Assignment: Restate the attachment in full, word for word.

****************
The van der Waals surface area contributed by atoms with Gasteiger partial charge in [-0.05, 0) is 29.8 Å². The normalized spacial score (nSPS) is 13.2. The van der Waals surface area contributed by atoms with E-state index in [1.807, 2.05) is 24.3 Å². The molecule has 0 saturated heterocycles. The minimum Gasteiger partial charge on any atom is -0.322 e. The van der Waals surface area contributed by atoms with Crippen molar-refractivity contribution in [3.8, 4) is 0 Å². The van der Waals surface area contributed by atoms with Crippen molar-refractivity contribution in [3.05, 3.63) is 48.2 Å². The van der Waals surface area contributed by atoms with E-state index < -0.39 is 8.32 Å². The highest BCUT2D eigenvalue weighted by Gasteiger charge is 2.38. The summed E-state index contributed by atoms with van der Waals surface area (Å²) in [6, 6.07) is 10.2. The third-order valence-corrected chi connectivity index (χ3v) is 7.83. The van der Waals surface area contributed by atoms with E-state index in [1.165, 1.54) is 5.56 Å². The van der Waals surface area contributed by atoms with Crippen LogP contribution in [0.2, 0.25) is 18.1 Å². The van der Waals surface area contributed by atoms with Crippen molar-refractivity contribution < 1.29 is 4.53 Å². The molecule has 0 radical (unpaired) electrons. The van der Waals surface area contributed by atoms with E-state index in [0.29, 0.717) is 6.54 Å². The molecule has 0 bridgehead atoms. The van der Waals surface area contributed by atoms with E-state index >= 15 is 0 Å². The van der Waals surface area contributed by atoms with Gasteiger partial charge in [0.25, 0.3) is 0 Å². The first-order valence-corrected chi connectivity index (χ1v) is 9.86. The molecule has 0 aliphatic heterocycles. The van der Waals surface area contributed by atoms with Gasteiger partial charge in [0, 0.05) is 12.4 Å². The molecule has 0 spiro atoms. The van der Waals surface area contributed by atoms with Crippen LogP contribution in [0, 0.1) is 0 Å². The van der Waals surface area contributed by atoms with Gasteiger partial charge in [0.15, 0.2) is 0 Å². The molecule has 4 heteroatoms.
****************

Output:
The van der Waals surface area contributed by atoms with Gasteiger partial charge in [-0.05, 0) is 29.8 Å². The normalized spacial score (nSPS) is 13.2. The van der Waals surface area contributed by atoms with E-state index in [1.807, 2.05) is 24.3 Å². The molecule has 0 saturated heterocycles. The minimum Gasteiger partial charge on any atom is -0.322 e. The van der Waals surface area contributed by atoms with Crippen molar-refractivity contribution in [3.8, 4) is 0 Å². The van der Waals surface area contributed by atoms with Crippen molar-refractivity contribution in [3.05, 3.63) is 48.2 Å². The van der Waals surface area contributed by atoms with E-state index < -0.39 is 8.32 Å². The highest BCUT2D eigenvalue weighted by Gasteiger charge is 2.38. The summed E-state index contributed by atoms with van der Waals surface area (Å²) in [6, 6.07) is 10.2. The third-order valence-corrected chi connectivity index (χ3v) is 7.83. The van der Waals surface area contributed by atoms with E-state index in [1.165, 1.54) is 5.56 Å². The van der Waals surface area contributed by atoms with Crippen LogP contribution in [0.2, 0.25) is 18.1 Å². The van der Waals surface area contributed by atoms with Crippen molar-refractivity contribution < 1.29 is 4.53 Å². The molecule has 0 radical (unpaired) electrons. The van der Waals surface area contributed by atoms with E-state index in [0.29, 0.717) is 6.54 Å². The molecule has 0 bridgehead atoms. The van der Waals surface area contributed by atoms with E-state index >= 15 is 0 Å². The van der Waals surface area contributed by atoms with Gasteiger partial charge in [0.25, 0.3) is 0 Å². The first-order valence-corrected chi connectivity index (χ1v) is 9.86. The molecule has 0 aliphatic heterocycles. The van der Waals surface area contributed by atoms with Gasteiger partial charge in [0, 0.05) is 12.4 Å². The molecule has 0 spiro atoms. The van der Waals surface area contributed by atoms with Crippen LogP contribution in [0, 0.1) is 0 Å². The van der Waals surface area contributed by atoms with Gasteiger partial charge in [0.15, 0.2) is 0 Å². The molecule has 4 heteroatoms.